Trump and his party nevertheless maintain broad support among those who have served in the military. AP VoteCast, an in-depth survey of more than 94,000 voters nationwide, found that 59% of U.S. military veterans voted for Trump in the 2020 presidential election. During the 2022 midterm elections, 57% of military veterans supported Republican candidates.

Presidents have issued a total of 40 proclamations invoking the law, some made multiple times over the same crisis, Nunn said. Lyndon Johnson invoked it three times—in Baltimore, Chicago, and Washington—in response to urban unrest following Dr. Martin Luther King Jr. in 1968.

During the civil rights era, Presidents Johnson, John F. Kennedy and Dwight Eisenhower used the law to protect activists and students who desegregated schools. Eisenhower sent the 101st Airborne to Little Rock, Arkansas, to protect black students integrating Central High School after that state’s governor activated the National Guard to keep the students out.

George HW Bush was the last president to use the Insurrection Act, a response to riots in Los Angeles in 1992 following the acquittal of white police officers who beat black motorist Rodney King in a videotaped incident.

Repeated attempts to invoke this act during a new Trump presidency could put pressure on military leaders, who could face consequences for their actions, even if they were done at the president’s direction.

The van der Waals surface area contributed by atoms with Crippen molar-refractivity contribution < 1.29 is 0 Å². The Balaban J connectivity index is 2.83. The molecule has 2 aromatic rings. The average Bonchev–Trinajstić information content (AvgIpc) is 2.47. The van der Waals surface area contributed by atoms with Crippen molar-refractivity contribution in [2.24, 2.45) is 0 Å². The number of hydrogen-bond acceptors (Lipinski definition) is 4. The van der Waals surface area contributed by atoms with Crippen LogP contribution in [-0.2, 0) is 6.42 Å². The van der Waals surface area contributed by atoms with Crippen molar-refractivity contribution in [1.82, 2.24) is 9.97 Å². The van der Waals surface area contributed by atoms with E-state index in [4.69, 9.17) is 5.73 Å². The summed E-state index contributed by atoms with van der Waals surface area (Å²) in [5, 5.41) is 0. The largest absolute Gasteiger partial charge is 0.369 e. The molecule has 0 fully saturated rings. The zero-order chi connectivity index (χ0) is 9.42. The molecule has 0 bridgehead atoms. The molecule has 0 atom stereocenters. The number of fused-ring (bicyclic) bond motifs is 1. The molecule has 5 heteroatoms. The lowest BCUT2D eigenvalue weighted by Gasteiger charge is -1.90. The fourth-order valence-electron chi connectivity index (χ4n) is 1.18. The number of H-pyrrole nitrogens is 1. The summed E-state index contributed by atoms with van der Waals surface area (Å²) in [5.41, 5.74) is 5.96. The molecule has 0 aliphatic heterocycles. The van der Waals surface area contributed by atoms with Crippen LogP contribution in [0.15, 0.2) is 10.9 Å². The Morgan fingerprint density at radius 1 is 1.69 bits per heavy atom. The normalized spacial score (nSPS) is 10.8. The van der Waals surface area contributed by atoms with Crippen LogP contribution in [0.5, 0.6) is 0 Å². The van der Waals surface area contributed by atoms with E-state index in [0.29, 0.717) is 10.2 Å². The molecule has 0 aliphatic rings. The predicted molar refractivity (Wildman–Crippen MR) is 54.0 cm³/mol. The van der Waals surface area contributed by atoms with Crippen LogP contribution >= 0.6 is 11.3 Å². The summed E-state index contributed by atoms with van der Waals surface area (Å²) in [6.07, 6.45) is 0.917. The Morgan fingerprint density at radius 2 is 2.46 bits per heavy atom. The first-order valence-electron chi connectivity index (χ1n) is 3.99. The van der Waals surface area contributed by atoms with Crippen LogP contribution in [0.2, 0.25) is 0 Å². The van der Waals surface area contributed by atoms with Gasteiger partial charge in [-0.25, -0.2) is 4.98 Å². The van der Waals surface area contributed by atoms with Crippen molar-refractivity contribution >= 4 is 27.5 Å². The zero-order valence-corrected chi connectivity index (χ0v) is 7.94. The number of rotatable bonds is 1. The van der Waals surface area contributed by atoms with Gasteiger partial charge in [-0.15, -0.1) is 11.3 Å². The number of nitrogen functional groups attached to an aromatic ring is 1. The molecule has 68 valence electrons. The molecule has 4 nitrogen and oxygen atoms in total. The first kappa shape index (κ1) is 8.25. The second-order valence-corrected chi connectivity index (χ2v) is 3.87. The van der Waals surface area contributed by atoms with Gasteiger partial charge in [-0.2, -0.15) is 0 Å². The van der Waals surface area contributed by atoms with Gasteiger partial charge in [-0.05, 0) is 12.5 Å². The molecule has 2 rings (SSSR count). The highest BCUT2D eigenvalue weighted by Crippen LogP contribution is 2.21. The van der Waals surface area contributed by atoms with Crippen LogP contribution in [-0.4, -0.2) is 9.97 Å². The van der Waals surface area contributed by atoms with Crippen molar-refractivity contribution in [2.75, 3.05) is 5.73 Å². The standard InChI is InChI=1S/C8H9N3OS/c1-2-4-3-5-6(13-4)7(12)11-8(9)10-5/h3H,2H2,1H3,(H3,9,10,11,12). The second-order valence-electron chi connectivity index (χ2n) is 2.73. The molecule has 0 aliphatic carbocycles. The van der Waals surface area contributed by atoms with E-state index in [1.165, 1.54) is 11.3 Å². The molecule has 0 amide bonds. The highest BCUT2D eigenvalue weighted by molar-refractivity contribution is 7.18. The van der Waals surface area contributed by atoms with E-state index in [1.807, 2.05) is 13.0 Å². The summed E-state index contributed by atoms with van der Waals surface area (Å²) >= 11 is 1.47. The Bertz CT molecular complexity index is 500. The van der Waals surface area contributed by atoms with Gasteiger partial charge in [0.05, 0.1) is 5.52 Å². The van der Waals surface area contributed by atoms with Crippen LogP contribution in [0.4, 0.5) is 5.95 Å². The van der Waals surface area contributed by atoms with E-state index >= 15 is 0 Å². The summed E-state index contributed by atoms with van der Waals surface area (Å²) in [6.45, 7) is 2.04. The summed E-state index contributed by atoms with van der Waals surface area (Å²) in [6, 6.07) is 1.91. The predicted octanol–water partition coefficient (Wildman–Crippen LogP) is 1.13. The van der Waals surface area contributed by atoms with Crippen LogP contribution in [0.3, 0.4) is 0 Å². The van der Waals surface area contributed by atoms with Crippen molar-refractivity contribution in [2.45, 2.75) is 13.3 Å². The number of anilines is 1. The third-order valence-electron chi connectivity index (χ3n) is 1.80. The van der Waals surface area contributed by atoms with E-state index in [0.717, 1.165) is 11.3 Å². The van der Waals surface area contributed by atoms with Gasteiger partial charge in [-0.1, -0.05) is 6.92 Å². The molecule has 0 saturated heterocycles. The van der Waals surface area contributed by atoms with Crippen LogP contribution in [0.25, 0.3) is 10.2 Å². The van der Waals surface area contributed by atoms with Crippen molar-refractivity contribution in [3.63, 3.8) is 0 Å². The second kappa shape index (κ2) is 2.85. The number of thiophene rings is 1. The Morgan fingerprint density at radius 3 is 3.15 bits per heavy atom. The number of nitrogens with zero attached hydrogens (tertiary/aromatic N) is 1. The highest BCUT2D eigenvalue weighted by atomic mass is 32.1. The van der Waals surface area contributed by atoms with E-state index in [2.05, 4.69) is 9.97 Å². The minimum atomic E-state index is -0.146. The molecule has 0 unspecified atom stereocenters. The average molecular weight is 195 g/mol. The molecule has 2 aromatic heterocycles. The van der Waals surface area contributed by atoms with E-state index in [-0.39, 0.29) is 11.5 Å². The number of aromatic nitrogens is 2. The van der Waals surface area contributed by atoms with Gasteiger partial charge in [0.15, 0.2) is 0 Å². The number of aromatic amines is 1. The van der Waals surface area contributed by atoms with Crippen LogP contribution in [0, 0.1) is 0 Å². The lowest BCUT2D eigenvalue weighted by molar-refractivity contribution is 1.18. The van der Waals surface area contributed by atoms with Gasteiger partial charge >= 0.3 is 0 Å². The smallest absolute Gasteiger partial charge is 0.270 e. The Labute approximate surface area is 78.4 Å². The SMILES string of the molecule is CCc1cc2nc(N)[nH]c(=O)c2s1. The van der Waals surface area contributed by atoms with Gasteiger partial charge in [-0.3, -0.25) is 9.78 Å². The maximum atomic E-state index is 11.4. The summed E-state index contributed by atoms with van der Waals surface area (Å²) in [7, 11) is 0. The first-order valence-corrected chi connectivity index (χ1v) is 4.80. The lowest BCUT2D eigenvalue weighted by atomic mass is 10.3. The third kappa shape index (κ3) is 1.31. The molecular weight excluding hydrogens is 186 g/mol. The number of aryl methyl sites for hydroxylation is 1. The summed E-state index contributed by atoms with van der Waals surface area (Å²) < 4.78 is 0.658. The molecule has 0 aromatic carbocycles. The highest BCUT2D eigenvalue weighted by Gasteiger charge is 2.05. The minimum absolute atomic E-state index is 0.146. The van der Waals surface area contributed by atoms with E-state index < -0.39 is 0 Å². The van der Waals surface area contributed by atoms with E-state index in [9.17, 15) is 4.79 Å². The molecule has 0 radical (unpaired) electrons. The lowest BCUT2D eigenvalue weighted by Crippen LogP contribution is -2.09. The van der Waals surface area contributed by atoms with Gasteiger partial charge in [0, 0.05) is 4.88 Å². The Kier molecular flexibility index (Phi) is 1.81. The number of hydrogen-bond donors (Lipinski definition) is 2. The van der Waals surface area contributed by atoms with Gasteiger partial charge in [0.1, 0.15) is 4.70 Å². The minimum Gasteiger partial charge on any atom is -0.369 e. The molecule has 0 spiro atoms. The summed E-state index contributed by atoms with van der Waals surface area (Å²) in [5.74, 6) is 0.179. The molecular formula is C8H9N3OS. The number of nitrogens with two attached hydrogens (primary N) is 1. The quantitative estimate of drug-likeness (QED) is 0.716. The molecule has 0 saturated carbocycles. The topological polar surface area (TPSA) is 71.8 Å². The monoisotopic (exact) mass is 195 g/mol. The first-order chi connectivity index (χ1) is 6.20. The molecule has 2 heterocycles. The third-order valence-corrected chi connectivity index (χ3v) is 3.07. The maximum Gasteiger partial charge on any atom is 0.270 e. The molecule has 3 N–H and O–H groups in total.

Michael O’Hanlon, director of foreign policy research at the Brookings Institution think tank, said the question is whether the military is being imaginative enough with the scenarios it has presented to prospective officers. Ambiguity, especially when violence is involved, is not something military personnel are comfortable with, he said.

“There are a lot of institutional checks and balances in our country that are quite well developed legally, and it’s going to make it difficult for a president to just do something arbitrary out of the blue,” said O’Hanlon, who specializes in U.S. defense strategy and the use of military force. “But Trump is good at developing a semi-logical line of thought that could lead to a place where there is enough chaos, violence and legal ambiguity” to call in the military.